Cybercriminals will target backup software with their own ransomware, and then try to modify the files, which makes it even more important to protect your information.

Recommendations for Cyber Protection

There are a number of different ways you can protect your personal or company’s information. Here are just five things you can do to ensure that your data is relatively safe:

  • Create a backup of your most important data…always – Keep a number of different copies of your backup locally and in the cloud. You want to do it locally so you can access it quickly and frequently, and you want to save it in the cloud to make sure that even if there is a fire, flood, or other disaster, your data is safe.
  • Ensure your OS and applications are all the current versions – If you are not updating your OS or apps, it means that they are much more vulnerable to getting hacked. These updates often contain patches and fixes that can keep cybercriminals out.
  • Beware of any suspicious links, emails, or attachments – Most ransomware and virus infections are created by using social engineering, and they trick unsuspecting people into opening these infected attachments or clicking on a link that installs malware to the device or network.
  • Install anti-virus, anti-ransomware, and anti-malware software – While you are doing your automated updates for your apps and OS, you should also be using all of these different software options, too.
  • Consider using an integrated cyber protection solution – You want to choose an option that combines anti-ransomware, anti-virus, backup, patch management, and a vulnerability assessment all in a single solution. This type of solution increases efficiency, ease of use, and the reliability of your protection.

ROBERT SICILIANO CSP, is a #1 Best Selling Amazon author, CEO of CreditParent.com, the architect of the CSI Protection certification; a Cyber Social and Identity and Personal Protection security awareness training program.

 

Working from Home Due to COVID-19? Protect Yourself from Cyberattacks

As we start to get used to living in a world where COVID-19 is changing everything, one of the differences that many have people are doing is working from home. With so many people now working on their home networks, cybercriminals are stepping up, and they are hoping to take advantage of people making security mistakes and doing more searches, specifically on COVID-19. This is a great opportunity for these thieves to target their victims.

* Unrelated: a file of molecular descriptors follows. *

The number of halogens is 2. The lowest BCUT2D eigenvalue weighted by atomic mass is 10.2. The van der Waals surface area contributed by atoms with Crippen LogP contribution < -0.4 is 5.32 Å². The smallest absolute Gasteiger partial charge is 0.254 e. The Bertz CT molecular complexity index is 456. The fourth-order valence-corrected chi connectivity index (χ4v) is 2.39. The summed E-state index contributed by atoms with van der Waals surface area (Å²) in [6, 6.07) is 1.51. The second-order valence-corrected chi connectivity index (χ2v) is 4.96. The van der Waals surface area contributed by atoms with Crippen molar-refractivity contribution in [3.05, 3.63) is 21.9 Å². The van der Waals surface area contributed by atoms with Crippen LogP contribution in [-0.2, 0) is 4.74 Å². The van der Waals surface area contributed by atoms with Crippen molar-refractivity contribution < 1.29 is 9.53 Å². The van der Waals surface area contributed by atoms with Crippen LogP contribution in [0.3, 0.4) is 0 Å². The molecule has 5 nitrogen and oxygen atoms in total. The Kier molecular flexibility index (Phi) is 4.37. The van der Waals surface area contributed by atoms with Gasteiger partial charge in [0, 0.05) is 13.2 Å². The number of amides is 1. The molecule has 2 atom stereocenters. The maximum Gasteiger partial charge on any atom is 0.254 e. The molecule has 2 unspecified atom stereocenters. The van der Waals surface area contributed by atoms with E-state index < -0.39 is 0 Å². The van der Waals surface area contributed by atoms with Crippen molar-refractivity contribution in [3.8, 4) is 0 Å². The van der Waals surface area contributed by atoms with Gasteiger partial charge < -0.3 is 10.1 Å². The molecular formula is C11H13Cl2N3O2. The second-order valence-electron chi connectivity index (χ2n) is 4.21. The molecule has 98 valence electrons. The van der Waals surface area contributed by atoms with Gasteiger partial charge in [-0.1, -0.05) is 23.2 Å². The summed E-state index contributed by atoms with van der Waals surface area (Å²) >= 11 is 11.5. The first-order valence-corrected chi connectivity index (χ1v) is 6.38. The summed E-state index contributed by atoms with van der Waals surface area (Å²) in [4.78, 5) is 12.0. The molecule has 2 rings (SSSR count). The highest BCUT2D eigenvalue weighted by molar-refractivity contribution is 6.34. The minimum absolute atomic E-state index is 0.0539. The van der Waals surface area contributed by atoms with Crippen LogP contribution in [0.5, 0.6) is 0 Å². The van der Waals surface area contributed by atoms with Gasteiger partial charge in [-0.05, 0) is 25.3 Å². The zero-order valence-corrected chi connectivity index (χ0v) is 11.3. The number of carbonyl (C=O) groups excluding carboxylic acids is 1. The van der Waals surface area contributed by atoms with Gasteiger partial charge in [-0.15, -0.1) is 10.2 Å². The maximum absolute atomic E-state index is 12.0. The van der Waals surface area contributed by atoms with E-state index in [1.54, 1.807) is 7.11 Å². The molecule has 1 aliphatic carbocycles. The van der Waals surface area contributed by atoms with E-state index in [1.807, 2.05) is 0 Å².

COVID-19

Keep in mind that most people who are working from home are not working on a very secure network. Cyber attackers know this, and its important that both individuals and companies take the steps to protect themselves from COVID-19 and their information.

What Can Companies Do?

During this time, managers, owners, and supervisors should be setting clear expectations about how their businesses are going to work in these new environments. When these changes come down, they should come from the top. Here are some things to keep in mind:

  • You Must Understand the Threats – Business leaders should understand what threats are likely and prioritize protection methods based on that.
  • You Must Release Clear Guidance – It is also important that your organization’s at-home policies are easy to understand for all employees. This should include informing staff to communicate with security teams in the case of suspicious activity.
  • You Must Offer the Right Security – All business leaders should ensure that any company-owned devices are equipped with the best security capabilities. This includes the following:
    • The ability to connect securely to a business-owned cloud, and access to video teleconferencing apps that are important for remote workers.
    • Endpoint protection for all mobile devices and laptops including VPN tools and encryption.
    • Enforce the use of multi-factor authentication.
    • The ability to put a block on malware, exploits, and other threats using the best types of software and hardware.
    • A plan to filter any malicious domain URLS and stop any phishing attacks.

What Can Individuals Do?

People working from home should also take steps to ensure that they are remaining safe when working remotely.  Here are some things to do:

  • Create Strong Passwords – You should always create strong passwords and consider a password manager to facilitate multiple passwords opposed to the same passwords across multiple accounts.
  • Update Software and Systems – Install any system updates or patches as soon as you see them.
  • Make Sure Your Wi-Fi Access Point is Secure – Look at your Wi-Fi access point and make sure to change the passwords and default settings.
  • Use a VPN (Virtual Private Network) – A VPN is a good way to create a safe connection between a home computer and the worker’s organization.
  • Be Smart About COVID – 19 Scams – There are a ton of scams out there, including fake apps, so be smart.
  • Don’t Mix Work and Personal Tasks – Use your work device for your work and your personal device for personal tasks.

By taking these steps into consideration, either as a business leader or an employee, you can help to address some of the most common risks that you might face when working from home. Keep all of these tips in mind, and if something seems a little weird or strange, it’s probably best to report it to your company’s IT professional.

ROBERT SICILIANO CSP, is a #1 Best Selling Amazon author, CEO of CreditParent.com, the architect of the CSI Protection certification; a Cyber Social and Identity and Personal Protection security awareness training program.